The enemy left all their works standing in Boston and on Bunker' s Hill — and formidable they are. The town has shared a much better fate than was expected, the damage done to the houses being nothing equal to report; but the inhabitants have suffered a good deal by being plundered by the soldiery at their departure. All those who took upon themselves the style and title of Government-men in Boston, in short, all those who have acted an unfriendly part in this great contest, have shipped themselves off in the same hurry; but under still greater disadvantages than the King' s Troops have done, being obliged to man their own vessels, (for seamen could not be had for the transports for the King' s use,) and submit to every hardship that can be conceived. One or two have done what a great many ought to have done long ago — committed suicide.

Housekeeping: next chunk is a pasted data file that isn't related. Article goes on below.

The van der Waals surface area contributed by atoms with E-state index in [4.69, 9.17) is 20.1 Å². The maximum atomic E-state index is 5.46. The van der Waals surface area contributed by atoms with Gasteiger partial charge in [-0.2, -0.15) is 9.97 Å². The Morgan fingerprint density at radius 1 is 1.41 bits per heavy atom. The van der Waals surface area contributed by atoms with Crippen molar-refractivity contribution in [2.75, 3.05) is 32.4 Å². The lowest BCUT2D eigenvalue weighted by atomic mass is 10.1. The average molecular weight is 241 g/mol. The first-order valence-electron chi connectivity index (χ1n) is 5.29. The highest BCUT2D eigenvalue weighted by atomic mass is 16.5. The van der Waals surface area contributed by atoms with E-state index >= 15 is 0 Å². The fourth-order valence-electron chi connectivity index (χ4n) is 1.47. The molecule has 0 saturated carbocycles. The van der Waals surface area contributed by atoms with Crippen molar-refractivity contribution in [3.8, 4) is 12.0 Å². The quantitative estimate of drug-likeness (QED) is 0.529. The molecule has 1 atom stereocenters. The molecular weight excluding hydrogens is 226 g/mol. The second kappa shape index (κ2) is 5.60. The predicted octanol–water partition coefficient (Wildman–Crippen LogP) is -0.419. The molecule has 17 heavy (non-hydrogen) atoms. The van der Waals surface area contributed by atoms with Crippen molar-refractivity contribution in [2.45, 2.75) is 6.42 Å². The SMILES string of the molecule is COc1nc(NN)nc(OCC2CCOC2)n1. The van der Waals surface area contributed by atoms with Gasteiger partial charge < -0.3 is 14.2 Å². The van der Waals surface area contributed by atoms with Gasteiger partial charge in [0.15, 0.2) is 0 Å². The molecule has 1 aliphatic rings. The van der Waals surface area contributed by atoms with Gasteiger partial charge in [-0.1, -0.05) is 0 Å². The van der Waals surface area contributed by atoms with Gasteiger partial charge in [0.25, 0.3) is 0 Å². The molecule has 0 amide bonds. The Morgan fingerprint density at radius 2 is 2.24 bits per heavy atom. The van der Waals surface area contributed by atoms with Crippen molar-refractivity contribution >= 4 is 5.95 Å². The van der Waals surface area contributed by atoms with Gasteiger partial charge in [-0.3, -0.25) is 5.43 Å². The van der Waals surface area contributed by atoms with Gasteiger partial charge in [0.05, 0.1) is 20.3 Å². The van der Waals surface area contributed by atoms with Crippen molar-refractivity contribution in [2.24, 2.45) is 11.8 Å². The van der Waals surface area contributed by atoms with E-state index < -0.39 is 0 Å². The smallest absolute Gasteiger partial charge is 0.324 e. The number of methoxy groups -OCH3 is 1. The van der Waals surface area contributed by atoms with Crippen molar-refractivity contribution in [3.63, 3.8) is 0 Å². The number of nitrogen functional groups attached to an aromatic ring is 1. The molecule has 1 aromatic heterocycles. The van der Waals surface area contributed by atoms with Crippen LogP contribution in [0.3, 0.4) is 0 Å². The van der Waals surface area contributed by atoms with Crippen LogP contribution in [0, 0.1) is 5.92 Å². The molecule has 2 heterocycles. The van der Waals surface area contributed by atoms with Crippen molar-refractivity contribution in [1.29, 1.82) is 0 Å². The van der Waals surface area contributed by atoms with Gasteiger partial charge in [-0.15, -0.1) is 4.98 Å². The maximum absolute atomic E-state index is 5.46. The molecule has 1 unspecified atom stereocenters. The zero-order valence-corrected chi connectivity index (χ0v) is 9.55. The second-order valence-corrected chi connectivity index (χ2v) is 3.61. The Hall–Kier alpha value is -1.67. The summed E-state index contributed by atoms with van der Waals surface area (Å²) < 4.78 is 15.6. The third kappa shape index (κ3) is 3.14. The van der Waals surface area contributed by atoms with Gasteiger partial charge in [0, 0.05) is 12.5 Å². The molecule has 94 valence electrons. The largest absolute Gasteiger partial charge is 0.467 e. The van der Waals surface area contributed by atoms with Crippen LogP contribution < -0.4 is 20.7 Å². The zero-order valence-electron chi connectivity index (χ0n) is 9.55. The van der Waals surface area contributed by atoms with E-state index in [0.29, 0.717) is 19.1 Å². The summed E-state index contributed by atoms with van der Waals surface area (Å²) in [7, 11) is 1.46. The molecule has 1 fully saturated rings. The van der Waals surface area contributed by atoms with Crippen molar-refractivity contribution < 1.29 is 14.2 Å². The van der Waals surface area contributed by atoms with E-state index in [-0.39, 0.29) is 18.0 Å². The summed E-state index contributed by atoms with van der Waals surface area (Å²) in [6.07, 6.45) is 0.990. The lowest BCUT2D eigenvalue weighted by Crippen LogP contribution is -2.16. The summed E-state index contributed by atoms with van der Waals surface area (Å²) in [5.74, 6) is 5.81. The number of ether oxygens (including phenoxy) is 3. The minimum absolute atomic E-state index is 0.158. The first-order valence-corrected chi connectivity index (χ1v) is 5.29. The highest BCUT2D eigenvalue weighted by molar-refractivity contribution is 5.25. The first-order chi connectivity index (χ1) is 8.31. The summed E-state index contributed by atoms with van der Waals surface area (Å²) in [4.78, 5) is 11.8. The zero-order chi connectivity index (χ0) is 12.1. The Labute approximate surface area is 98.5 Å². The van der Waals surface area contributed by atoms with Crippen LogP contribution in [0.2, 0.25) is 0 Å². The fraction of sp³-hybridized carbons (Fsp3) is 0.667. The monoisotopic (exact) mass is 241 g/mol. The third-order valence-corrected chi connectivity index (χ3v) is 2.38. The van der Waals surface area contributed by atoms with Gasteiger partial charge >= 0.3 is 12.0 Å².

By all accounts, there never existed a more miserable set of beings than these wretched creatures now are. Taught to believe that the power of Great Britain was superior to all opposition, and that foreign aid, if not, was at hand, they were even higher, and more insulting in their opposition, than the Regulars. When the order issued, therefore, for embarking the troops in Boston, no electrick shock — no sudden clap of thunder — in a word, the last trumpet, could not have struck them with greater consternation. They were at their wits' end; and, conscious of their black ingratitude, chose to commit themselves, in the manner I have above described, to the mercy of the waves at a tempestuous season, rather than meet their offended countrymen. But with this declaration the choice was made, that if they thought the most abject submission would procure them peace, they never would have stirred.